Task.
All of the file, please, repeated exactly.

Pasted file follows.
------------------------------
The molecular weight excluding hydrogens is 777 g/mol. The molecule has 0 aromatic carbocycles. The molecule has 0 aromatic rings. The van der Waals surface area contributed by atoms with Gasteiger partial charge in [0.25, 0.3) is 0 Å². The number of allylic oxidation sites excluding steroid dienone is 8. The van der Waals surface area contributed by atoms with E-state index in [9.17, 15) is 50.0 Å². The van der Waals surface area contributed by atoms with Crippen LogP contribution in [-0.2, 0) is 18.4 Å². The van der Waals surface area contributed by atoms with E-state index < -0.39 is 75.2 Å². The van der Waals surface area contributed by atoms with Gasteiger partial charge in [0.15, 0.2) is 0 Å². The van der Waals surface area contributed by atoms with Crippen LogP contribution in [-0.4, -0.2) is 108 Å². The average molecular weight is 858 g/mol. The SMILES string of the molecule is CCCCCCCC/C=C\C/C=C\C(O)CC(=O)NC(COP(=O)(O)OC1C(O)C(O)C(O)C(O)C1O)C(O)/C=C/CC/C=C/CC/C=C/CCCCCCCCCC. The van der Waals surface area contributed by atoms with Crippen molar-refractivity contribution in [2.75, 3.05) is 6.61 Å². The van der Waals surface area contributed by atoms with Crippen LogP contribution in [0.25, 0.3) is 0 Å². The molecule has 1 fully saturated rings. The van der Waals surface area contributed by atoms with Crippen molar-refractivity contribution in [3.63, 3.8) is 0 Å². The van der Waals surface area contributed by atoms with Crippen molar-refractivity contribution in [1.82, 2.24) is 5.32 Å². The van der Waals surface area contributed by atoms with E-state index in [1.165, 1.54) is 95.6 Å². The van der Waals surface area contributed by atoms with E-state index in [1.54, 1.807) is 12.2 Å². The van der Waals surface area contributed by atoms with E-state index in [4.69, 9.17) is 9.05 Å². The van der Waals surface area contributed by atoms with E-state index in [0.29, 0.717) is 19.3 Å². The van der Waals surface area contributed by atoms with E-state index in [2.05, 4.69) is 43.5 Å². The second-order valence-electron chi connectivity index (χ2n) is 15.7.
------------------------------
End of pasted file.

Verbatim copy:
The molecular weight excluding hydrogens is 777 g/mol. The molecule has 0 aromatic carbocycles. The molecule has 0 aromatic rings. The van der Waals surface area contributed by atoms with Gasteiger partial charge in [0.25, 0.3) is 0 Å². The number of allylic oxidation sites excluding steroid dienone is 8. The van der Waals surface area contributed by atoms with E-state index in [9.17, 15) is 50.0 Å². The van der Waals surface area contributed by atoms with Crippen LogP contribution in [-0.2, 0) is 18.4 Å². The van der Waals surface area contributed by atoms with E-state index < -0.39 is 75.2 Å². The van der Waals surface area contributed by atoms with Gasteiger partial charge in [0.15, 0.2) is 0 Å². The van der Waals surface area contributed by atoms with Crippen LogP contribution in [-0.4, -0.2) is 108 Å². The average molecular weight is 858 g/mol. The SMILES string of the molecule is CCCCCCCC/C=C\C/C=C\C(O)CC(=O)NC(COP(=O)(O)OC1C(O)C(O)C(O)C(O)C1O)C(O)/C=C/CC/C=C/CC/C=C/CCCCCCCCCC. The van der Waals surface area contributed by atoms with Crippen molar-refractivity contribution in [2.75, 3.05) is 6.61 Å². The van der Waals surface area contributed by atoms with Crippen LogP contribution in [0.25, 0.3) is 0 Å². The molecule has 1 fully saturated rings. The van der Waals surface area contributed by atoms with Crippen molar-refractivity contribution in [3.63, 3.8) is 0 Å². The van der Waals surface area contributed by atoms with Crippen molar-refractivity contribution in [1.82, 2.24) is 5.32 Å². The van der Waals surface area contributed by atoms with E-state index in [1.165, 1.54) is 95.6 Å². The van der Waals surface area contributed by atoms with E-state index in [1.54, 1.807) is 12.2 Å². The van der Waals surface area contributed by atoms with E-state index in [4.69, 9.17) is 9.05 Å². The van der Waals surface area contributed by atoms with E-state index in [0.29, 0.717) is 19.3 Å². The van der Waals surface area contributed by atoms with E-state index in [2.05, 4.69) is 43.5 Å². The second-order valence-electron chi connectivity index (χ2n) is 15.7.